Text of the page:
Here's the scenario: This tsunami of cheap dollars would flood Asia's stock, property, commodities and other asset markets, pushing up prices, then forming bubbles that would eventually burst and result in another ruinous recession like the 1997 Asian financial crisis.
Even scarier now than 13 years ago is that options to manage this cash onslaught have come down to a hard dilemma for central bankers in Asia: If they raise interest rates to absorb excess capital, which would almost definitely be higher than the rates in the U.S. and Europe, it would only attract more of that cheap money. If they leave the markets alone, the risk of a severe shock multiplies. Hot money comes in fast, and flees just as easily.
Compounding the situation is that these economies have only just come off their own stimulus in 2008-2009. So the Fed's move is like a double stimulus for them, piling on top of the money still sloshing around.
“The launch of QE2 [this second round of quantitative easing] will definitely add pressure to the asset markets in the emerging market economies such as Hong Kong’s. As far as Hong Kong is concerned, we will take measures that are specific to the housing market,” said Norman Chan, chief executive of the Hong Kong Monetary Authority, the city’s de facto central bank.
Property prices in Hong Kong have risen to their highest since 1997, the peak of the last bubble. The Hang Seng index this week reached a two-year high in anticipation of the Fed's loose money. With a highly liquid market and no capital controls (unlike mainland China), Hong Kong is a natural proxy for investors seeking a China exposure. In the first 10 months of the year, HK$345.9 billion ($44.6 billion) was raised in Hong Kong from initial public offerings. That shows just how much money has been circulating. Hong Kong hardly needs more.
Property speculation is a major concern too in China, Malaysia and Singapore — all three already curbing mortgages. In South Korea, stocks reached their highest level in nearly three years this week. Bailed out by the International Monetary Fund in 1997 — South Korea came out with a combative tone against effect of the stimulus, signaling it will “actively” seek measures to control the flow of capital, which could include taxing foreign investments in government bonds. Thailand — another poster country of the 1997 crisis — already did that last month.
Surely, Asian authorities want to see the U.S. economy pick up – after all they sell a lot of their exports to America? However, the Fed’s intervention, although anticipated, still conjures U.S. unilateralism, an attempt by America to save itself regardless of how it would affect others.
“The main issue here is that the United States conducts monetary policy that has consequences not only on the United States. The U.S. dollar, for better or for worse, is the only serious international reserve currency,” said Uwe Parpart, chief Asia economist and strategist of Cantor Fitzgerald in Hong Kong.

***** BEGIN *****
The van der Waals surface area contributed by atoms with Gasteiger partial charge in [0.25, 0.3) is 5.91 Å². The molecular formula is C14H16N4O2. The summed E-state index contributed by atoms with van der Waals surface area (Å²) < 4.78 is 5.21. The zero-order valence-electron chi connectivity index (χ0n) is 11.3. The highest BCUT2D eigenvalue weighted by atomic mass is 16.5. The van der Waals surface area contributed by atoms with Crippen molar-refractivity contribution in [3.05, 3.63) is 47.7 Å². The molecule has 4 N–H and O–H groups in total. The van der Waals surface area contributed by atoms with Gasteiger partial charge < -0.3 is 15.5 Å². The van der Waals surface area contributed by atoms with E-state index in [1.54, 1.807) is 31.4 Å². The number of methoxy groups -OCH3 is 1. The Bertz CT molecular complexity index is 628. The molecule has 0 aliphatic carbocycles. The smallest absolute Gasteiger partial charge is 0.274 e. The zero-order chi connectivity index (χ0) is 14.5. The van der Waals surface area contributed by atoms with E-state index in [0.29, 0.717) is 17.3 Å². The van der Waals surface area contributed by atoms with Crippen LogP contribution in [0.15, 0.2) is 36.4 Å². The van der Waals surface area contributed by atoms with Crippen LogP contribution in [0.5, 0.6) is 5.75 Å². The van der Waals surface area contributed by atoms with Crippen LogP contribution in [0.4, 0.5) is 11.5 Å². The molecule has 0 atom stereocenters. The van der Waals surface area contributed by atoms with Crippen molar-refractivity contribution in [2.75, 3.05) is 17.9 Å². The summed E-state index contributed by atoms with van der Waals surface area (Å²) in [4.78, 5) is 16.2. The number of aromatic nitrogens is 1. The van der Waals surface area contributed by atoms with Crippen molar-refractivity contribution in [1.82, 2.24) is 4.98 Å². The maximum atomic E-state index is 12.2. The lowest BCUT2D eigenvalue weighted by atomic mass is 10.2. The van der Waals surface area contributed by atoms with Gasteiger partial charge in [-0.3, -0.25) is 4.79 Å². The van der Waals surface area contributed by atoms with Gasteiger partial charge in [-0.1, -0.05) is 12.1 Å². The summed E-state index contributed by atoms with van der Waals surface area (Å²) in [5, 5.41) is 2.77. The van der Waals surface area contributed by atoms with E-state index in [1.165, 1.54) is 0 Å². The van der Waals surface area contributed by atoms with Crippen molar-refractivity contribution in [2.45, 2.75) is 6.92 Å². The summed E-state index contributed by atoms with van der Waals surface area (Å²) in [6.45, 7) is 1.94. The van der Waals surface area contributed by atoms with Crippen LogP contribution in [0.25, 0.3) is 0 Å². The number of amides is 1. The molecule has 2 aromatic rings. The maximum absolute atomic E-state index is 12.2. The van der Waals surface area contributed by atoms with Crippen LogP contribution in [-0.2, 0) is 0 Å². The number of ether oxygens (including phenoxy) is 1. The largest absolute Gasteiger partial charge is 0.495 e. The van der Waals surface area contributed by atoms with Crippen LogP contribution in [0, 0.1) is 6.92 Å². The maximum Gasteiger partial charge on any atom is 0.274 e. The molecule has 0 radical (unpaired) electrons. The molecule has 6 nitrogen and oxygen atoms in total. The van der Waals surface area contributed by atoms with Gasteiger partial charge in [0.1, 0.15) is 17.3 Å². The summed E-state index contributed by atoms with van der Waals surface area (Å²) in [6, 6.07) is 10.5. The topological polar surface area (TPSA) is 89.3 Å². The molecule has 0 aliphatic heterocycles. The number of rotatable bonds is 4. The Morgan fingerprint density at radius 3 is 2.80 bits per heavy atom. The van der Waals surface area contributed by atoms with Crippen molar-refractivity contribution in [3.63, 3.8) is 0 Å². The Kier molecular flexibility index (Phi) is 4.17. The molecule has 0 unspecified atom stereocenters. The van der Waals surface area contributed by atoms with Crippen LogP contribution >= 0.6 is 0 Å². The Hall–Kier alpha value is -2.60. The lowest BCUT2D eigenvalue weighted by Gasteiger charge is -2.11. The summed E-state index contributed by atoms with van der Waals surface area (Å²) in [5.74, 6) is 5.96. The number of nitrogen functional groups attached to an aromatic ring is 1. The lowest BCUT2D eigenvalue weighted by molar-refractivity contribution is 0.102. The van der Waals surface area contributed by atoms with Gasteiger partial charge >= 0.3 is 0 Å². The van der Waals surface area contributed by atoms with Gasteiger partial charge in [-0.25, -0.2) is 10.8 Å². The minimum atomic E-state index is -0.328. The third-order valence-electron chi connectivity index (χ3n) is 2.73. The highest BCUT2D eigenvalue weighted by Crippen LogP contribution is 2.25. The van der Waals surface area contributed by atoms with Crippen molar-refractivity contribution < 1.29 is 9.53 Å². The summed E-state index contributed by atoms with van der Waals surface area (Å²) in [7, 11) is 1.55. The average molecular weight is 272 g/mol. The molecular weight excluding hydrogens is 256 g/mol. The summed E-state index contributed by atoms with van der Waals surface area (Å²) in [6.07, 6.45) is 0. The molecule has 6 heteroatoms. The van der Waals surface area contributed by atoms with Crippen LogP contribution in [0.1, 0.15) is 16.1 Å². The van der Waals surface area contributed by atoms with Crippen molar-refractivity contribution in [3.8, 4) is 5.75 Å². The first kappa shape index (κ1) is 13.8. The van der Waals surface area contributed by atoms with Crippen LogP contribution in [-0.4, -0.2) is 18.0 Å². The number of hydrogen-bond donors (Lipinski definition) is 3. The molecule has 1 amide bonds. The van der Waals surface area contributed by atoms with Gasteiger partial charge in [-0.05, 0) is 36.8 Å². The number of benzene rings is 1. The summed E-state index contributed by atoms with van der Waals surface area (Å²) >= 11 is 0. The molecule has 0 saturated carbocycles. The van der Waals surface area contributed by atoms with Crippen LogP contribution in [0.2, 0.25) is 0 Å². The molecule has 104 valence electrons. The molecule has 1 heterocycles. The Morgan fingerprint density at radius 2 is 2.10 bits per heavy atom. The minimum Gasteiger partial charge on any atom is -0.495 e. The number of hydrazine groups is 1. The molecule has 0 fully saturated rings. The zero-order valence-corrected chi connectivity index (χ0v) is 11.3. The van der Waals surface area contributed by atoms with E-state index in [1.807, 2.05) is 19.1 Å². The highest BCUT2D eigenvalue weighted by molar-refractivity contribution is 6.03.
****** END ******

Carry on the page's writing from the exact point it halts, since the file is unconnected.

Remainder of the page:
The Fed’s stimulus was a de facto weakening of the dollar. Conversely, it means the Fed has just engineered for the value of Asian currencies to go up.
So how is that different from the Bank of Japan intervening in the foreign exchange market to weaken the yen? Or from China managing its exchange rate?
Whatever happened to global coordination of policies to prevent a currency war? Did the Fed just precipitate that? Only a few weeks ago, Treasury Secretary Tim Geithner said there was “no risk” of a currency war.
This only gives Beijing ammunition to counter the expected clamor at the G20 next week for the yuan’s appreciation and it allows central banks in Asia to justify future foreign exchange interventions.
Already, the currencies of big exporting economies such as Japan, South Korea and Thailand have risen to multi-year highs. This makes their products more expensive abroad and they are unsurprisingly, not happy with that (although a strong currency also makes imported components cheaper.) More foreign capital flows further raise the values of their currencies as foreign investors buy local currencies.
The Japanese yen hovers around a 15-year high against the dollar despite a massive purchase of dollars by the Japanese central bank in September to weaken the yen.
There are indications that Asian central banks may take concerted actions to control the flow of capital into their economies. Capital controls work well when done together, but a robust common policy may be hard to come by because some Asian economy stand differently today, than say, in 2008, when all agreed on stimulus measures.
Japan, for instance, has mirrored the sluggish economic recovery of the United States and may even implement its own quantitative easing (expected Friday).
China, too, attracts foreign capital, perhaps more than others, because of its expected 10-percent growth rate this year. But because the yuan is heavily managed by the central bank and because of existing capital controls and foreign investment restrictions, it has some built-in safeguard against capital inflows.
All told, Asian monetary authorities are probably reaching for their antacids now. Yes, they want the U.S. economy to grow to stabilize the global economy. But they don’t want the imported inflation and the instability risks. They didn’t survive two severe financial crises in less than 15 years to be sitting ducks for another one.
The question now is, how far would Asian leaders assert themselves at the G20 talks in Seoul next week (Nov. 11-12) against the United States and the weak dollar?